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Loop 1 of APOBEC3C Regulates its Antiviral Activity against HIV-1


Abstract

APOBEC3 deaminases (A3s) provide mammals with an anti-retroviral barrier by catalyzing dC-to-dU deamination on viral ssDNA. Within primates, A3s have undergone a complex evolution via gene duplications, fusions, arms race, and selection. Human APOBEC3C (hA3C) efficiently restricts the replication of viral infectivity factor (vif)-deficient Simian immunodeficiency virus (SIVΔvif), but for unknown reasons, it inhibits HIV-1Δvif only weakly. In catarrhines (Old World monkeys and apes), the A3C loop 1 displays the conserved amino acid pair WE, while the corresponding consensus sequence in A3F and A3D is the largely divergent pair RK, which is also the inferred ancestral sequence for the last common ancestor of A3C and of the C-terminal domains of A3D and A3F in primates. Here, we report that modifying the WE residues in hA3C loop 1 to RK leads to stronger interactions with substrate ssDNA, facilitating catalytic function, which results in a drastic increase in both deamination activity and in the ability to restrict HIV-1 and LINE-1 replication. Conversely, the modification hA3F_WE resulted only in a marginal decrease in HIV-1Δvif inhibition. We propose that the two series of ancestral gene duplications that generated A3C, A3D-CTD and A3F-CTD allowed neo/subfunctionalization: A3F-CTD maintained the ancestral RK residues in loop 1, while diversifying selection resulted in the RK → WE modification in Old World anthropoids' A3C, possibly allowing for novel substrate specificity and function.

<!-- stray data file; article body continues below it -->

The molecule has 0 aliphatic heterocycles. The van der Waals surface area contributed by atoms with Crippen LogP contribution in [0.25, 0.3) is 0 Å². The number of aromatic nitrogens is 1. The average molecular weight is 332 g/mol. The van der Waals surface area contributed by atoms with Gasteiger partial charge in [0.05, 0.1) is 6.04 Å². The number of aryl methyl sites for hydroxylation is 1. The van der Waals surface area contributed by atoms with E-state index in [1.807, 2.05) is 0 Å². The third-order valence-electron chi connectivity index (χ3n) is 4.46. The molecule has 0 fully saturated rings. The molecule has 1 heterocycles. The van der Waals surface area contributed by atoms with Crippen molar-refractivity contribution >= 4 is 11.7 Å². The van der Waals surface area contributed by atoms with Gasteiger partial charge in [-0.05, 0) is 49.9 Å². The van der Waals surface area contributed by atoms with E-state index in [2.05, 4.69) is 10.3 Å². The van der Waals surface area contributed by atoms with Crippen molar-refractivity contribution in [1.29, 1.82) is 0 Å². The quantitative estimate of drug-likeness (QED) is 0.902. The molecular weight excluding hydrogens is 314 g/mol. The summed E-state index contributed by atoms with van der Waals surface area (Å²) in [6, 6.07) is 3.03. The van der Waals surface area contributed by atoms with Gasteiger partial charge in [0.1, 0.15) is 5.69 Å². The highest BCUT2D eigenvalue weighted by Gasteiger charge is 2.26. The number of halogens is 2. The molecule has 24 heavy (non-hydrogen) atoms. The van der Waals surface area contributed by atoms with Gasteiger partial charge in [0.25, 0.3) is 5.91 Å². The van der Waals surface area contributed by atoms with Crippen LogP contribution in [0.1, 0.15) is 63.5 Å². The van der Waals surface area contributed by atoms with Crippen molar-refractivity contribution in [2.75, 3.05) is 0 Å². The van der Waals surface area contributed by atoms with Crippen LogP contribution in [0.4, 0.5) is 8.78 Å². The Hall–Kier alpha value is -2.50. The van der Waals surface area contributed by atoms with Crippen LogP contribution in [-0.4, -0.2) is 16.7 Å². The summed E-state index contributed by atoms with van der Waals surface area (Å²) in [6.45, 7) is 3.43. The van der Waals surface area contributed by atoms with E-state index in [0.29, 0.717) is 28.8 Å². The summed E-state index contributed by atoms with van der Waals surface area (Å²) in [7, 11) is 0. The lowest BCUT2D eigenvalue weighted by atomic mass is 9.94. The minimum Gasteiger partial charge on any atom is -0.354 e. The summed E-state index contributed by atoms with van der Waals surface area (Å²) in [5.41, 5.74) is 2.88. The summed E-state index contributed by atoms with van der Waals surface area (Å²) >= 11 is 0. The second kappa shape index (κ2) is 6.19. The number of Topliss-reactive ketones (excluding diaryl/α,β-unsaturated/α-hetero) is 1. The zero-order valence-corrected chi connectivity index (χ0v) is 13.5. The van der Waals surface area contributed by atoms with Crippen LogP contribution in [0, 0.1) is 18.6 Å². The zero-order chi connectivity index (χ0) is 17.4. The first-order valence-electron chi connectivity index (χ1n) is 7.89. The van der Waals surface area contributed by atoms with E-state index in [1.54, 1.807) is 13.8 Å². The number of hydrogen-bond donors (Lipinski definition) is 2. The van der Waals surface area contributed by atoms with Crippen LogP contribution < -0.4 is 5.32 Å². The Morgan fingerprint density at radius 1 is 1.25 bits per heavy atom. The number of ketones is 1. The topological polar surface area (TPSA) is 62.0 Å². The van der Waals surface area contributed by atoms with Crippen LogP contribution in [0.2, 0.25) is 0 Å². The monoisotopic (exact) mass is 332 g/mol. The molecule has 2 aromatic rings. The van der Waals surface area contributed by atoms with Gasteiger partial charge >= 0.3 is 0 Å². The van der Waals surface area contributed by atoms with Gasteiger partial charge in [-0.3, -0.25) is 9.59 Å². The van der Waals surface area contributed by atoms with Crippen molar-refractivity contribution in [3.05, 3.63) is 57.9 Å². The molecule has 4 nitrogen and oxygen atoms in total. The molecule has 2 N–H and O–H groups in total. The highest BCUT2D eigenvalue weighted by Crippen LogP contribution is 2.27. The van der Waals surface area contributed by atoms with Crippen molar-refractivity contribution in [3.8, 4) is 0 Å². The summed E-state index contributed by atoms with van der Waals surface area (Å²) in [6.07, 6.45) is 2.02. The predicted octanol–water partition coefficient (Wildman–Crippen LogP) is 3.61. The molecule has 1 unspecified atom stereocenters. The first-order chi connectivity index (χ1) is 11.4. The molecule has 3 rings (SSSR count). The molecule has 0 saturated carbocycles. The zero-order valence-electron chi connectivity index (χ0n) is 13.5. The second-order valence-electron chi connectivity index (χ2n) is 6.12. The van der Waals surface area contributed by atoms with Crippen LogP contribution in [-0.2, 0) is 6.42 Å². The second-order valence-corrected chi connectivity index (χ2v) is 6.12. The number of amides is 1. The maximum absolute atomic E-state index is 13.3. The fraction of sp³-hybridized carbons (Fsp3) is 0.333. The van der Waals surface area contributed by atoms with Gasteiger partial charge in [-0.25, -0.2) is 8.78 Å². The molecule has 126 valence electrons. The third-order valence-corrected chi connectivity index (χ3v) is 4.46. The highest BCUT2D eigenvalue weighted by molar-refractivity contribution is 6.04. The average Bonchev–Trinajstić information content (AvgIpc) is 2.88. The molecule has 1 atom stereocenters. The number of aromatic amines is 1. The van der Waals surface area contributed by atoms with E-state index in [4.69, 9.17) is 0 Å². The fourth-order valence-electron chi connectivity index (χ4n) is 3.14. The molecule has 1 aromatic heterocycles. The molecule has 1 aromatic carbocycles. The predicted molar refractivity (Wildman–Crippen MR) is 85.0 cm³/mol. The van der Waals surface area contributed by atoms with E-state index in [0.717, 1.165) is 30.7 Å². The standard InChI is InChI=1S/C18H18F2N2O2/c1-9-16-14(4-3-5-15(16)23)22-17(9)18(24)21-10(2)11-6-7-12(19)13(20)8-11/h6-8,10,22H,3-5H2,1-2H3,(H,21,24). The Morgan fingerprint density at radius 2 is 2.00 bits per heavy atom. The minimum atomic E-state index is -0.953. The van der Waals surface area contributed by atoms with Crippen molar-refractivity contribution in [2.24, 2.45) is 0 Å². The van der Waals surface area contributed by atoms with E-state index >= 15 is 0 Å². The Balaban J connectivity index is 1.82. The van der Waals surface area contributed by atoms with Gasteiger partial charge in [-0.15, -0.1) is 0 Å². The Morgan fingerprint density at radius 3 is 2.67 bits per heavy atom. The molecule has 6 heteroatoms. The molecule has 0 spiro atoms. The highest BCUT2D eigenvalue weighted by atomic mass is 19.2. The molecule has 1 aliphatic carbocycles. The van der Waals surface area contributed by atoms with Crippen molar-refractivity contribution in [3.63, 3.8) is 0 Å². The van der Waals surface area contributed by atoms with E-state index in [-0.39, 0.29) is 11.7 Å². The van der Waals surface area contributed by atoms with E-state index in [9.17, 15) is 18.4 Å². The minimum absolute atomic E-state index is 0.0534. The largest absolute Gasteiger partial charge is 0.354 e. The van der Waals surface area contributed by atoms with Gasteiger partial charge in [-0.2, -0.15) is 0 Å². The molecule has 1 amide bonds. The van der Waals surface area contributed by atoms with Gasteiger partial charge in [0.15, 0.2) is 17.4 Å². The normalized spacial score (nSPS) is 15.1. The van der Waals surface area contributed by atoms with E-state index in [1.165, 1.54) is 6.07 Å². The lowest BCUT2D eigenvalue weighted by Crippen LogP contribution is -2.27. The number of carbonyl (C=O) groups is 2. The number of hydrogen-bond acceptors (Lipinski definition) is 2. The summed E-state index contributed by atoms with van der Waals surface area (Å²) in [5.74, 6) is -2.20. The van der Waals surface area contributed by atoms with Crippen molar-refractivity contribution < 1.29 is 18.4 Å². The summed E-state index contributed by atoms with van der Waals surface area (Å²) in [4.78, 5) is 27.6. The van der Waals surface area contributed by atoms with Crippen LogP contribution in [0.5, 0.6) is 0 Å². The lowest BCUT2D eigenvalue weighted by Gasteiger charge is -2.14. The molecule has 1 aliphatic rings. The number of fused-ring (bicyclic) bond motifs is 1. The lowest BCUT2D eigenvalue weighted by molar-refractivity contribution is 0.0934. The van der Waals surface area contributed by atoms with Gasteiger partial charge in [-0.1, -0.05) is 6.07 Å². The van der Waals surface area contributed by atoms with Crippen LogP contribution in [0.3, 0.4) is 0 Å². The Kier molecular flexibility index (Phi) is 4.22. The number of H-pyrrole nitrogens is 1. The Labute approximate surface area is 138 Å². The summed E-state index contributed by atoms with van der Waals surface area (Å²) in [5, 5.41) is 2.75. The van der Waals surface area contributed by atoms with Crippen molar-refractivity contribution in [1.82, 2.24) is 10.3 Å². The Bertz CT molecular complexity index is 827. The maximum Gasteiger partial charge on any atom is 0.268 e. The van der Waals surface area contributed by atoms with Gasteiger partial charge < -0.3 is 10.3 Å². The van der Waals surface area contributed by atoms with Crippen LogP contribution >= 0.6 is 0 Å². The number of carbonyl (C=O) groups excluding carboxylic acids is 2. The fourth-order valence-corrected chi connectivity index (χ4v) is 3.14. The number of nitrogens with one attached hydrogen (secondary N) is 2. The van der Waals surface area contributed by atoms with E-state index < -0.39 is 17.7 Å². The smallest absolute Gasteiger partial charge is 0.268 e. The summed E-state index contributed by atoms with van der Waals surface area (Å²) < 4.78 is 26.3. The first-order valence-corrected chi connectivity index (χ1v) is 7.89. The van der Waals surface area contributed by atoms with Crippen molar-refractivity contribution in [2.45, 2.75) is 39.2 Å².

Abstract

APOBEC3 deaminases (A3s) provide mammals with an anti-retroviral barrier by catalyzing dC-to-dU deamination on viral ssDNA. Within primates, A3s have undergone a complex evolution via gene duplications, fusions, arms race, and selection. Human APOBEC3C (hA3C) efficiently restricts the replication of viral infectivity factor (vif)-deficient Simian immunodeficiency virus (SIVΔvif), but for unknown reasons, it inhibits HIV-1Δvif only weakly. In catarrhines (Old World monkeys and apes), the A3C loop 1 displays the conserved amino acid pair WE, while the corresponding consensus sequence in A3F and A3D is the largely divergent pair RK, which is also the inferred ancestral sequence for the last common ancestor of A3C and of the C-terminal domains of A3D and A3F in primates. Here, we report that modifying the WE residues in hA3C loop 1 to RK leads to stronger interactions with substrate ssDNA, facilitating catalytic function, which results in a drastic increase in both deamination activity and in the ability to restrict HIV-1 and LINE-1 replication. Conversely, the modification hA3F_WE resulted only in a marginal decrease in HIV-1Δvif inhibition. We propose that the two series of ancestral gene duplications that generated A3C, A3D-CTD and A3F-CTD allowed neo/subfunctionalization: A3F-CTD maintained the ancestral RK residues in loop 1, while diversifying selection resulted in the RK → WE modification in Old World anthropoids' A3C, possibly allowing for novel substrate specificity and function.

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Item Type:Journal Article, refereed, original work
Communities & Collections:04 Faculty of Medicine > Epidemiology, Biostatistics and Prevention Institute (EBPI)
Dewey Decimal Classification:610 Medicine & health
Scopus Subject Areas:Life Sciences > Structural Biology
Life Sciences > Molecular Biology
Language:English
Date:20 November 2020
Deposited On:26 Jan 2021 16:25
Last Modified:27 Jan 2021 21:03
Publisher:Elsevier
ISSN:0022-2836
OA Status:Green
Publisher DOI:https://doi.org/10.1016/j.jmb.2020.10.014
PubMed ID:33068636

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